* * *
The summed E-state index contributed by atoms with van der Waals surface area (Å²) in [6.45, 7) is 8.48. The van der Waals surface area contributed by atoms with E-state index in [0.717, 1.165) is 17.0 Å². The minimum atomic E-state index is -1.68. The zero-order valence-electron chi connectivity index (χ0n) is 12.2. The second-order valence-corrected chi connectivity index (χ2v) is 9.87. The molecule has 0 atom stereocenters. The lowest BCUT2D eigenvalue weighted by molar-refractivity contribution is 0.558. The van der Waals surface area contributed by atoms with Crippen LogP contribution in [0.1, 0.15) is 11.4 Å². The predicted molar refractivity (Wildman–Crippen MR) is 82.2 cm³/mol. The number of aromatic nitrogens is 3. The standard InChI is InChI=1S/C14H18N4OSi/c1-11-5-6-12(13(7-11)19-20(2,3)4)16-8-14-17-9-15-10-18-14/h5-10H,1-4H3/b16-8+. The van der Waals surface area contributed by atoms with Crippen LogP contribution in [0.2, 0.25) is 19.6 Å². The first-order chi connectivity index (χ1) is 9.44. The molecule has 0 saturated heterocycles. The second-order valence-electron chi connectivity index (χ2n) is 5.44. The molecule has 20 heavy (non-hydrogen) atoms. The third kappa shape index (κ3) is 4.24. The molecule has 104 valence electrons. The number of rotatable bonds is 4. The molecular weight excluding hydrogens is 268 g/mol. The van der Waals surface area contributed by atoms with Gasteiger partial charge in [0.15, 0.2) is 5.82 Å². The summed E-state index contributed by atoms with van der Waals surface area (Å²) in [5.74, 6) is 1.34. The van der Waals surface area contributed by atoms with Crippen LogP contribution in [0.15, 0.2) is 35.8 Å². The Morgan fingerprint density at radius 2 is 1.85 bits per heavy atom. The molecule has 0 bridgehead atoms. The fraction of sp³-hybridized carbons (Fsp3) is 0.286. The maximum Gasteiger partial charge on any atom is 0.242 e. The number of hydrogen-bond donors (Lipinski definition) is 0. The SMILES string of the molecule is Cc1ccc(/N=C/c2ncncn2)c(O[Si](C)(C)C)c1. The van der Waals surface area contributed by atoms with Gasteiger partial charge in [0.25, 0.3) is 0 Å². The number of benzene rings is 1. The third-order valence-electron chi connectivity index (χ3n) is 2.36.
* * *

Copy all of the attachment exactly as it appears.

The summed E-state index contributed by atoms with van der Waals surface area (Å²) in [6.45, 7) is 8.48. The van der Waals surface area contributed by atoms with E-state index in [0.717, 1.165) is 17.0 Å². The minimum atomic E-state index is -1.68. The zero-order valence-electron chi connectivity index (χ0n) is 12.2. The second-order valence-corrected chi connectivity index (χ2v) is 9.87. The molecule has 0 atom stereocenters. The lowest BCUT2D eigenvalue weighted by molar-refractivity contribution is 0.558. The van der Waals surface area contributed by atoms with Crippen LogP contribution in [0.1, 0.15) is 11.4 Å². The predicted molar refractivity (Wildman–Crippen MR) is 82.2 cm³/mol. The number of aromatic nitrogens is 3. The standard InChI is InChI=1S/C14H18N4OSi/c1-11-5-6-12(13(7-11)19-20(2,3)4)16-8-14-17-9-15-10-18-14/h5-10H,1-4H3/b16-8+. The van der Waals surface area contributed by atoms with Crippen LogP contribution in [0.2, 0.25) is 19.6 Å². The first-order chi connectivity index (χ1) is 9.44. The molecule has 0 saturated heterocycles. The second-order valence-electron chi connectivity index (χ2n) is 5.44. The molecule has 20 heavy (non-hydrogen) atoms. The third kappa shape index (κ3) is 4.24. The molecule has 104 valence electrons. The number of rotatable bonds is 4. The molecular weight excluding hydrogens is 268 g/mol. The van der Waals surface area contributed by atoms with Gasteiger partial charge in [0.15, 0.2) is 5.82 Å². The summed E-state index contributed by atoms with van der Waals surface area (Å²) in [5.74, 6) is 1.34. The van der Waals surface area contributed by atoms with Crippen LogP contribution in [0.15, 0.2) is 35.8 Å². The Morgan fingerprint density at radius 2 is 1.85 bits per heavy atom. The molecule has 0 bridgehead atoms. The fraction of sp³-hybridized carbons (Fsp3) is 0.286. The maximum Gasteiger partial charge on any atom is 0.242 e. The number of hydrogen-bond donors (Lipinski definition) is 0. The SMILES string of the molecule is Cc1ccc(/N=C/c2ncncn2)c(O[Si](C)(C)C)c1. The van der Waals surface area contributed by atoms with Gasteiger partial charge in [0.25, 0.3) is 0 Å². The number of benzene rings is 1. The third-order valence-electron chi connectivity index (χ3n) is 2.36.